If you’ve read this blog for a while you’ll know that there have been several interesting occurrences in my life (I normally hate the phrase ‘challenging’ but that is what they’ve been). A number of serious illnesses over the last 30 years meant that I genuinely didn’t think I’d get to 50 at all but I am truly blessed to have done so meaning this New Year’s Eve celebrations were extra special. If you follow me over on instagram (@jeanettesloan) you’ll have seen a number of videos where I’m dancing around like an idiot and to be honest I make no apologies for that. I’ve embraced my 50th birthday with all the enthusiasm of a small child and whilst that meant that a whole evening prancing about the lounge in high heels made my knees and ankles agony when I woke the next morning I’m still giggling about the amazing time I had surrounded by the some of the best people I’m privileged to know. Among them are my friends Lee & Nicci who part way through the evening, produced this incredible birthday cake which literally made my eyes well up with tears. I’ve known Lee since we lived up in Edinburgh and have come to know Nicci over the last few years and for this beautiful couple to take so much time and trouble to create this stunning confection for a knitty old lady like me really blew me away.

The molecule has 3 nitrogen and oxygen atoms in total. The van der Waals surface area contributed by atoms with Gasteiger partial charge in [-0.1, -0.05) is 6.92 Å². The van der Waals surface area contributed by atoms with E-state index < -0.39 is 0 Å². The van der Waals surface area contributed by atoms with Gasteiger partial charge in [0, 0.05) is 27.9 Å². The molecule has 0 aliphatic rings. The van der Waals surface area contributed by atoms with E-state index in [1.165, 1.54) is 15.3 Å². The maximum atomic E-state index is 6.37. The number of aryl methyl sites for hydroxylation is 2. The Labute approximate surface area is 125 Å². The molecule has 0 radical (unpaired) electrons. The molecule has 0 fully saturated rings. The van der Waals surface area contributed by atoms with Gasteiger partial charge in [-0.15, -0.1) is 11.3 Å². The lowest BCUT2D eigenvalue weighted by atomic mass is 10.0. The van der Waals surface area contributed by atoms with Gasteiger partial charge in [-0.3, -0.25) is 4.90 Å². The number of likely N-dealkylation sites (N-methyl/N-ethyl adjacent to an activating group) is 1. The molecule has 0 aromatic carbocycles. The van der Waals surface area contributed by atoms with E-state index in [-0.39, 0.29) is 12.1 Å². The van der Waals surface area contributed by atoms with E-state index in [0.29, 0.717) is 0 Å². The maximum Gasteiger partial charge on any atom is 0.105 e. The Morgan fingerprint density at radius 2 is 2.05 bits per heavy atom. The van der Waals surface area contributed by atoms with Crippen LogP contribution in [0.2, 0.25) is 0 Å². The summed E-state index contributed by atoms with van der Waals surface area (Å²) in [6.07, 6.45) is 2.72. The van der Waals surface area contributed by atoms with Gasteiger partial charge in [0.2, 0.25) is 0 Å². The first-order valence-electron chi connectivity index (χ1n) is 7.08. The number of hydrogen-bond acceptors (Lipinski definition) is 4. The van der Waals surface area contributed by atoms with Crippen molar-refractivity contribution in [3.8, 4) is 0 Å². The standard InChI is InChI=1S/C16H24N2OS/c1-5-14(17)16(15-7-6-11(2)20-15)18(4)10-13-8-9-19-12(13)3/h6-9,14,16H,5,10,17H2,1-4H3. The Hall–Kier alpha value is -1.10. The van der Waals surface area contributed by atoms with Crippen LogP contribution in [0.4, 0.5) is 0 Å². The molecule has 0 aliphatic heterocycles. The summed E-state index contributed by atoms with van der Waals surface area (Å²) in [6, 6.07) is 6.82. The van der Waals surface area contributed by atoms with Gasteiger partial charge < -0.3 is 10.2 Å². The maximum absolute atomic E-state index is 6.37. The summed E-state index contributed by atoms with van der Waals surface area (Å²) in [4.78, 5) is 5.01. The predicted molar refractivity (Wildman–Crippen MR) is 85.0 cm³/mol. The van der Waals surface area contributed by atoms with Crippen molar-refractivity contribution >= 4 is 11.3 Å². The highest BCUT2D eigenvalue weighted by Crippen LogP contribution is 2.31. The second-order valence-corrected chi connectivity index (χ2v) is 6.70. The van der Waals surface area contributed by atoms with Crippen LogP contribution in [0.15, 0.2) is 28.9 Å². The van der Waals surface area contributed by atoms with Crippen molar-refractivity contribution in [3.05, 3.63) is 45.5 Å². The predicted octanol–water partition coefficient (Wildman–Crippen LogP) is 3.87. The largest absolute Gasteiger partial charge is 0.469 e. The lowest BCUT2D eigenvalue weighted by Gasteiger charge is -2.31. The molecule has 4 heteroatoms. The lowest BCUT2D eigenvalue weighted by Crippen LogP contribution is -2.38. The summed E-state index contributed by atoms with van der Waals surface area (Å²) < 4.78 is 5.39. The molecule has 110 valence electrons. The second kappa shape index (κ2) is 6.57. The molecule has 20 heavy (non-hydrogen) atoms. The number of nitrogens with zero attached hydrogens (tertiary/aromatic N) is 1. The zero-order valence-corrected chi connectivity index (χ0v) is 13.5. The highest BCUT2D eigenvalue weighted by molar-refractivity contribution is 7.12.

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Nicci & Lee are huge foodies and with Lee being an art director with a perfectionist’s eye for detail it’s no surprise that the cake is so wonderfully bright, skilfully executed and of course ….delicious.  (It had a spiced apple cake centre and the balls of ‘wool’ were made from sponge mixed with chocolate ganache). Nicci & Lee are a lovely couple and as they’re getting married this summer whoever is tasked with making their wedding cake had better up their game.